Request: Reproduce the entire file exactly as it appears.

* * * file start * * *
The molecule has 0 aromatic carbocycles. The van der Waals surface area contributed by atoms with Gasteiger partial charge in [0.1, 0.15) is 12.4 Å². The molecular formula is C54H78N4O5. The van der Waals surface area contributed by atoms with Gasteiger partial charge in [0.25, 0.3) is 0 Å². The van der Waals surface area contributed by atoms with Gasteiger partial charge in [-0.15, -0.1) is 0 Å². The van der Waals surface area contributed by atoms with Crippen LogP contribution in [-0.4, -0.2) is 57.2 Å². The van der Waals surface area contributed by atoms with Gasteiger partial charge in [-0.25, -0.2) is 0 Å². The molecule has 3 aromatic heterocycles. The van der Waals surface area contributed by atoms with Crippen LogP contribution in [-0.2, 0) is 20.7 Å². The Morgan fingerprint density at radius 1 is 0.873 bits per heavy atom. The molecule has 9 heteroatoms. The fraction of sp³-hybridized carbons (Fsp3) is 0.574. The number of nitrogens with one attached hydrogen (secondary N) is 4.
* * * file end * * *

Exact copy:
The molecule has 0 aromatic carbocycles. The van der Waals surface area contributed by atoms with Gasteiger partial charge in [0.1, 0.15) is 12.4 Å². The molecular formula is C54H78N4O5. The van der Waals surface area contributed by atoms with Gasteiger partial charge in [0.25, 0.3) is 0 Å². The van der Waals surface area contributed by atoms with Gasteiger partial charge in [-0.15, -0.1) is 0 Å². The van der Waals surface area contributed by atoms with Crippen LogP contribution in [-0.4, -0.2) is 57.2 Å². The van der Waals surface area contributed by atoms with Gasteiger partial charge in [-0.25, -0.2) is 0 Å². The molecule has 3 aromatic heterocycles. The van der Waals surface area contributed by atoms with Crippen LogP contribution in [-0.2, 0) is 20.7 Å². The Morgan fingerprint density at radius 1 is 0.873 bits per heavy atom. The molecule has 9 heteroatoms. The fraction of sp³-hybridized carbons (Fsp3) is 0.574. The number of nitrogens with one attached hydrogen (secondary N) is 4.